[Editor’s note: Ms. Aha-Moment is a third-year ESL teacher in an elementary school in Brooklyn.]
I taught my first year in the New York City public school system at an elementary school in a hardscrabble neighborhood of the South Bronx. My self-contained ESL class consisted of twenty-six students, bridging 2nd and 3rd grade. As in many classrooms throughout the city, the children who entered my classroom brought with them an array of linguistic, academic and social issues.
Fresh out of graduate school, I imagined my class would be a Community of Learners, a circle of polite and happy children interacting seated on the rug. While the majority of my students displayed typical, manageable behavior in the classroom, I had my hands full with no less than five Serious Disrupters. All boys, the Serious Disrupters seemed bent upon sabotaging every attempt I made to create a Community of Learners by engaging in a variety of activities such as, chronic interruption, name-calling, cursing, stealing from, and punching or body-slamming other students.
Veteran teachers advised.
“Don’t smile until Christmas!”
“Use a behavior chart.”
“Write a note home in the agenda.”
“Call his parents!”
“Reward good behavior with stickers.”
It was easy not to smile, but I felt guilty about punishing my well-behaved kids with a sour face everyday.
I created a stoplight behavior chart, which worked with the majority of the class. It angered the Serious Disrupters, however, when, lo and behold, their clothespins landed on red almost every day.
I wrote many notes home in the agenda, with almost zero response from the parents of the Disrupters.
I listed the phone numbers of the Disrupters in the address book of my cell phone, calling them directly from the classroom when a child’s behavior crossed the line. If I could reach a parent, the disruptive child was chastened for the remainder of the day.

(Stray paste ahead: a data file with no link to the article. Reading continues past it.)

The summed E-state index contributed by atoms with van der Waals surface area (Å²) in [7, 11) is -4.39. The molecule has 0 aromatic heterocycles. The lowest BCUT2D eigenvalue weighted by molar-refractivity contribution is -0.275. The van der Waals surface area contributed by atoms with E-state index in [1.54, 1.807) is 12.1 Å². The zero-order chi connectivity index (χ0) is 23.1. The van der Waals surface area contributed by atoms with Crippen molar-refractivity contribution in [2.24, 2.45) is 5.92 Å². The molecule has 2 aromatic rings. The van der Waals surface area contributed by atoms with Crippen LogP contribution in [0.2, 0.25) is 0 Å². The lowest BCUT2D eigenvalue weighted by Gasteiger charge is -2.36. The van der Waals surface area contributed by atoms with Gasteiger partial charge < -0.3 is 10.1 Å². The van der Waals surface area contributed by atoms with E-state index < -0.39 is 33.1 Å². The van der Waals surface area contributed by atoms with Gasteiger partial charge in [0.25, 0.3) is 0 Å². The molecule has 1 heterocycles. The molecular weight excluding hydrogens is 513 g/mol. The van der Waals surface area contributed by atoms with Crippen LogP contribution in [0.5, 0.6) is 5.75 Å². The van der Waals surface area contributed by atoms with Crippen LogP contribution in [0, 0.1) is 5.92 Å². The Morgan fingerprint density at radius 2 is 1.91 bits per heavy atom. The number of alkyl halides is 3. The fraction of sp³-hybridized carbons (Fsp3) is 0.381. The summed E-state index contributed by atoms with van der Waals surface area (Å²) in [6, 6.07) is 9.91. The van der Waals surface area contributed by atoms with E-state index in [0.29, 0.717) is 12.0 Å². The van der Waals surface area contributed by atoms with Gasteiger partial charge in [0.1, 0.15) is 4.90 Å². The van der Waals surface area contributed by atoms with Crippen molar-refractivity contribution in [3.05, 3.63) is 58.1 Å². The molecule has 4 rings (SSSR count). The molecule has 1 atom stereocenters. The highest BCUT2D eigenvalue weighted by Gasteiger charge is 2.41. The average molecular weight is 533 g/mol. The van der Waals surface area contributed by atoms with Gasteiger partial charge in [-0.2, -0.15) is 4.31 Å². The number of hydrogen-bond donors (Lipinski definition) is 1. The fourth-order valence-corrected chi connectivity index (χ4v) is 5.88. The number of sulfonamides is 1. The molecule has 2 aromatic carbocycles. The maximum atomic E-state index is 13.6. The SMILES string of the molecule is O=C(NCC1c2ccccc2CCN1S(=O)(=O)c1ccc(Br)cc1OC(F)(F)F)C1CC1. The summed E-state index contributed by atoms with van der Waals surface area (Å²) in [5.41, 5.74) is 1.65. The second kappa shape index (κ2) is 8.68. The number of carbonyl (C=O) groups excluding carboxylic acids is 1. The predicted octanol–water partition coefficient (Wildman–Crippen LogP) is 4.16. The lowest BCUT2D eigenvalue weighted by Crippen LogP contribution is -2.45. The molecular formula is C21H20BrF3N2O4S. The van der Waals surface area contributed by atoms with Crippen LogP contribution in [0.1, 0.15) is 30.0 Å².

Reward stickers were effective… until I found myself peeling them off of desks, chairs, and the glass tray of the overhead projector.
As I struggled to maintain a calm classroom through the first half of the year, I voiced my frustration to a literacy coach. Her message of self-preservation hit home. “You have to decide the kind of classroom you want to come into everyday,” she said. “Sit the kids down and have a serious talk with them.”
I had tried it before, I could try it again. I would repeat my refrain that in Ms.A’s class we are friends who learn with, from, and about each other. Making the message stick was the problem. Experience had taught me that English Language Learners of all ages need more than words. They need visuals, they need something large and tangible; something that connects to them, each of them, personally. It would help, I thought, if there were some kind of hands-on element that would help cement the idea of community and friendship their minds.
In graduate school, a professor had once posed the question of how teachers could promote peacemaking in the classroom. While conflict arises in all classrooms, the mix of nationalities found in English as a Second Language classrooms, in particular, provides ample opportunities for cultures and personalities to clash. My professor’s question was now keeping me awake at night, as I fretted over ways to make peacemakers out of my warring schoolchildren.